Marketing, long held to be an art, is starting to seem much more like a hard science. More and more marketing departments are using metadata, statistical models, and predictive algorithms to reach specific target markets. A new report from Kahuna and The Ascendant Network shows that personalization is likely to be the future of marketing, and an increasing number of firms are preparing for that outcome. That's good, but as it stands now, very few firms are actively ready for such a future.
Every marketer surveyed, 100 percent of respondents, are committed to making more omnichannel experiences with customers. Despite this commitment, only 6 percent of respondents were actually putting omnichannel tools to work right now, and fewer than 10 percent have the tools in place to start building those personalized marketing experiences that are so soon approaching. That may be a major blunder. According to the study, Omnichannel marketing strategies yield impressive results, including better revenue and customer retention, as well as better engagement from those customers.
That's reason enough to start running with omnichannel, but there are some hurdles in the way. 78 percent cited inadequate time and resources, and 72 percent pointed out inconsistent data. 57 percent blamed a lack of appropriate technology. Increasingly, companies are turning to mobile for advertising needs, with 87 percent calling mobile the center of marketing investments over the next three years. Just 37 percent, however, noted that mobile was “fully integrated” with the other channels involved.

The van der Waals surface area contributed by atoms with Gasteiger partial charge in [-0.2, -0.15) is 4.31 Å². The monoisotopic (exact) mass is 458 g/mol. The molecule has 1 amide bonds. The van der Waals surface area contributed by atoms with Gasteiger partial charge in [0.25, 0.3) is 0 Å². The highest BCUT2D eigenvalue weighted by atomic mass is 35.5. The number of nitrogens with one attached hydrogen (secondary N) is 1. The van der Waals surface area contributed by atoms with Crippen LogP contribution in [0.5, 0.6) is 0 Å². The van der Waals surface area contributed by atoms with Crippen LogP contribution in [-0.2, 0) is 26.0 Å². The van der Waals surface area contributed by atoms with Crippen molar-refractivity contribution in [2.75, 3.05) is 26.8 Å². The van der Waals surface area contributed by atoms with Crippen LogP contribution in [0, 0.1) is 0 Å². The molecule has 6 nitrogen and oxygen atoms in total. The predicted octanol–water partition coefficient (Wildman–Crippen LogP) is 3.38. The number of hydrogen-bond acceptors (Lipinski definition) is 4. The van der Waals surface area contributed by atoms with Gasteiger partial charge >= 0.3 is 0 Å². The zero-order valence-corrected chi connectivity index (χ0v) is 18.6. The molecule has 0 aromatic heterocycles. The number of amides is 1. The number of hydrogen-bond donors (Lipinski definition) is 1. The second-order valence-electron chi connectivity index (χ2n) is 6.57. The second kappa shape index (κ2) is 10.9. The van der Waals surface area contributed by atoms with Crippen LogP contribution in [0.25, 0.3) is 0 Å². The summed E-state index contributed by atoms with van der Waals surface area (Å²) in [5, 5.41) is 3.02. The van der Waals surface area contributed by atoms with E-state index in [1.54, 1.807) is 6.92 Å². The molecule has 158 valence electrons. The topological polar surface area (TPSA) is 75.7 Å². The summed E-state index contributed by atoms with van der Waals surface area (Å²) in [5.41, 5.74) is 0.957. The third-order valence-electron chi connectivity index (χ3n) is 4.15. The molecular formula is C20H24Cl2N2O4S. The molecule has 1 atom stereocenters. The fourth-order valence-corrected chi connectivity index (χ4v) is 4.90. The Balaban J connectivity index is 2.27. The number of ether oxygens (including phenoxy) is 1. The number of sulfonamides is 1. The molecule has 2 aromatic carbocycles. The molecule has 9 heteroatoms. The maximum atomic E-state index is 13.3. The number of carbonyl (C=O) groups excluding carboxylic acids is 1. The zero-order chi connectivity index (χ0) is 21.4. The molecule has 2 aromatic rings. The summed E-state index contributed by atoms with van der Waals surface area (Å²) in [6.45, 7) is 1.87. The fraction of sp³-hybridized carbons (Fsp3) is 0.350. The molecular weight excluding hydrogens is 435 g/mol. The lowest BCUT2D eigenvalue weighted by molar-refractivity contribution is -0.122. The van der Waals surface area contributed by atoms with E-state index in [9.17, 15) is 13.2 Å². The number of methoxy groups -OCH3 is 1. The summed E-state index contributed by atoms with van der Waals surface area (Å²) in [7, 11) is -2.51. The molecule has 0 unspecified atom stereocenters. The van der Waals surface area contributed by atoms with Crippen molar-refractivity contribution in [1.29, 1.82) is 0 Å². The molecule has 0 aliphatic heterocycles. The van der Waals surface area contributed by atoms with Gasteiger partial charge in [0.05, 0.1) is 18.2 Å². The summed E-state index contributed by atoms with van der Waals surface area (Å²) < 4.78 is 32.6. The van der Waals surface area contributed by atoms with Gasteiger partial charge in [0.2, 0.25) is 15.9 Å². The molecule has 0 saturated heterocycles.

The days of broadcast being the primary impetus of marketing communications are coming to an end. While broadcast advertising won't be dead for quite some time—as long as there's media to consume, there will be advertising supporting it—increasingly, users are savvy to this advertising and working to block it via time-skipping tools or ad-blocker software. The personal touch is increasingly prized, and people want information about products that's relevant, not from some “market flack” who's been paid to say something great about a product. The use of mobile, meanwhile, really reflects the changing makeup of how people shop, work, and interact with data whether for personal use or professional. Marketing's primary goal is to go where the customers are; whether billboards, television, radio or online, the largest numbers of users command the largest respect from advertisers.
We know the impact omnichannel is having. We know the imperative that marketing is most effective where there are the largest numbers of users. These two concepts are coming together and showing us that the best marketing is personal marketing, delivering the most relevant and most useful information about products and services to consumers. That means a lot more advertising going to mobile, and less going toward wider-range broadcast tools. The future of marketing looks much different from today, and though many businesses aren't ready for it yet, it's clear what needs to be done to get ready.
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